The women carried large heavy shopping bags, and in the ripe mixture of odours which accompanied them, the predominant one hinted at a good haul of fish or fishy things. They reminded me somehow of the peasants in a book by Steinbeck – they were of the city, but they dressed like peasants, they looked like peasants, and they talked like peasants. Their cows were motor-driven milk floats; their tools were mop and pail and kneeling pad; their farms a forest of steel and concrete. In spite of the hairgrips and headscarves, they had their own kind of dignity.

They joshed and chivvied each other and the conductor in an endless stream of lewdly suggestive remarks and retorts, quite careless of being overheard by me – a Negro, and the only other male on the bus. The conductor, a lively, quick-witted felllow, seemed to know them all well enough to address them on very personal terms, and kept them in noisy good humour with a stream of quips and pleasantries to which they made reply in kind. Sex seemed little more than a joke to them, a conversation piece which alternated with their comments on the weather, and their vividly detailed discussions on their actual or imagined ailments.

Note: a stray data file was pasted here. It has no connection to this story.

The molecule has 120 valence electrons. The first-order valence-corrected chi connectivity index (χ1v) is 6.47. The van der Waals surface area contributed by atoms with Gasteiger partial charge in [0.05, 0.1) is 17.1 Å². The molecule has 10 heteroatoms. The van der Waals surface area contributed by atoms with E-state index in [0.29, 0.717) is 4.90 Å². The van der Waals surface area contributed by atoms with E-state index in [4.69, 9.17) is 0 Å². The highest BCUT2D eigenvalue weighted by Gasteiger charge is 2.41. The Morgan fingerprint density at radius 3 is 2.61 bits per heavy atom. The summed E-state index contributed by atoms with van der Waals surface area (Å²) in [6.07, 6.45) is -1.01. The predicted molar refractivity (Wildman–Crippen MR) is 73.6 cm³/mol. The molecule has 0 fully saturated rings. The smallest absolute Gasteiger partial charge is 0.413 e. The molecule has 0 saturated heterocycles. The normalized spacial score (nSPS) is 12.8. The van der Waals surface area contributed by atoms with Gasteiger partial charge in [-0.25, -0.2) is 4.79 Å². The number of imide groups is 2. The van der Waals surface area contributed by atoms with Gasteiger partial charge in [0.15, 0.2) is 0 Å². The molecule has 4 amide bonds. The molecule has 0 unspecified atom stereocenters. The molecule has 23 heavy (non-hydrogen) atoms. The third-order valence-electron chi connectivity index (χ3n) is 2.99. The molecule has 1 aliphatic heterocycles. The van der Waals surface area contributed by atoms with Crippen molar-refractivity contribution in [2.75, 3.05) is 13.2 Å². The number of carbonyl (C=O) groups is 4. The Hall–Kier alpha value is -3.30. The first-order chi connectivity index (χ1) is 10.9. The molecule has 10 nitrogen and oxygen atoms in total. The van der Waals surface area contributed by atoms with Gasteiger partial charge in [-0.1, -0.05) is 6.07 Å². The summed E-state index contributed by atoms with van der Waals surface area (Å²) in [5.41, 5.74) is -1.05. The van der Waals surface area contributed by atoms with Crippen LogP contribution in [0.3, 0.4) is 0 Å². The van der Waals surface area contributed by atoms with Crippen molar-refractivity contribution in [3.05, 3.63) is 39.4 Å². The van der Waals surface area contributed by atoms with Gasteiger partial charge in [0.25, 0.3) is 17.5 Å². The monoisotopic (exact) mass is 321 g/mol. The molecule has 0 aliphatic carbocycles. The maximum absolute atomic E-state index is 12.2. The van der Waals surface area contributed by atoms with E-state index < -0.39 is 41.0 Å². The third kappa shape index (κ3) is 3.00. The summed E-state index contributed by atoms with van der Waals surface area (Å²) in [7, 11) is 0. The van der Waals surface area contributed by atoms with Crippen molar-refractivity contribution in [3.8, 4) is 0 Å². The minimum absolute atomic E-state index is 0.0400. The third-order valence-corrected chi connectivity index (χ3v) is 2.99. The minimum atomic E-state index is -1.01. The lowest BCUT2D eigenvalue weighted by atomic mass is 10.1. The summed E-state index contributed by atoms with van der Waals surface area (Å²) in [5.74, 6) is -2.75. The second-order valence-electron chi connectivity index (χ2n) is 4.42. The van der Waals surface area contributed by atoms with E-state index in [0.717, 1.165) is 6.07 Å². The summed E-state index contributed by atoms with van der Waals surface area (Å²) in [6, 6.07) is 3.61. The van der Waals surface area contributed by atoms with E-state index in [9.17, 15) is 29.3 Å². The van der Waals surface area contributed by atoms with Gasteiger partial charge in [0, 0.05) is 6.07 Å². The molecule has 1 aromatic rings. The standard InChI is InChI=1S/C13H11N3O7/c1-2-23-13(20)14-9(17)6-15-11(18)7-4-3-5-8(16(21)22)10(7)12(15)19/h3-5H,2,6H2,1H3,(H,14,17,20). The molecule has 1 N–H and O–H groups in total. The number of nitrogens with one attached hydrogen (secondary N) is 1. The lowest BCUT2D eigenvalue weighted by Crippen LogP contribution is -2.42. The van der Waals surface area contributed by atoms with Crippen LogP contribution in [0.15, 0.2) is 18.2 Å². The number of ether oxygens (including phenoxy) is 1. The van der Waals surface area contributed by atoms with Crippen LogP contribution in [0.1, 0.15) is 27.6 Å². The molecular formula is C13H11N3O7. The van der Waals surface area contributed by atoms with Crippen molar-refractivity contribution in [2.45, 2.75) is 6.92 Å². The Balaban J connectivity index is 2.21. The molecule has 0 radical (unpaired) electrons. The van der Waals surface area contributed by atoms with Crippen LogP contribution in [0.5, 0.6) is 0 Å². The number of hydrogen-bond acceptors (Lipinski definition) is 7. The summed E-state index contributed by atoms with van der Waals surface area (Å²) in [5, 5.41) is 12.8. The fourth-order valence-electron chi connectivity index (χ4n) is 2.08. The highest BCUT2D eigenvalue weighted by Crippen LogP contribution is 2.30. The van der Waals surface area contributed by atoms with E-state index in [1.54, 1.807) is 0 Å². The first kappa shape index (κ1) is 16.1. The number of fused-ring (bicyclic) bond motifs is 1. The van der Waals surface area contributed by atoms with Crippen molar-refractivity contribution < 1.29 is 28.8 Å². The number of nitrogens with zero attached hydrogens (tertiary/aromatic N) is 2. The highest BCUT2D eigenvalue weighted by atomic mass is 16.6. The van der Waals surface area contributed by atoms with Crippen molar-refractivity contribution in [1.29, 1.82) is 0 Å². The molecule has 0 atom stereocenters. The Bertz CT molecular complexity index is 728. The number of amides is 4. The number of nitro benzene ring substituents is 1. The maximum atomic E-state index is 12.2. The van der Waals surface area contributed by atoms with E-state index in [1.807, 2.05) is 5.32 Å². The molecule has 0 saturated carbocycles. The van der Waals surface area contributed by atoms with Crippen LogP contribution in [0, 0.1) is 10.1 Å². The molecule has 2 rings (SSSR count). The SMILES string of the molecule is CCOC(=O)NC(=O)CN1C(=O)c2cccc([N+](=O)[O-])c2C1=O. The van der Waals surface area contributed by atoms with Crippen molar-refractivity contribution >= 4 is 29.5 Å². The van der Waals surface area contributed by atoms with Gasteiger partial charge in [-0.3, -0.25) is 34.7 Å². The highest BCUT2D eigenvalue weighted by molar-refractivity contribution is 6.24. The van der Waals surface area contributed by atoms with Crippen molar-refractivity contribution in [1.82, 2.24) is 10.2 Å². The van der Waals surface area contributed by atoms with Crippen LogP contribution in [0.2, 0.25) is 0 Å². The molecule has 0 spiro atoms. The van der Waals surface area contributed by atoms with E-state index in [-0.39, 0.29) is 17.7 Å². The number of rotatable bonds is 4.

There was another particularly fine example of the type later on the book:

I did not go over to him: these Cockneys are proud people and prefer to be left to themselves at times when they feel ashamed.

It could be a conscious literary decision to subvert expectations, but firstly Braithwaite doesn’t particularly strike me as that kind of writer — he’s generally pretty direct — and also I can imagine a white British writer with a similar educational background writing in much the same way; like Orwell’s representation of the proles in 1984.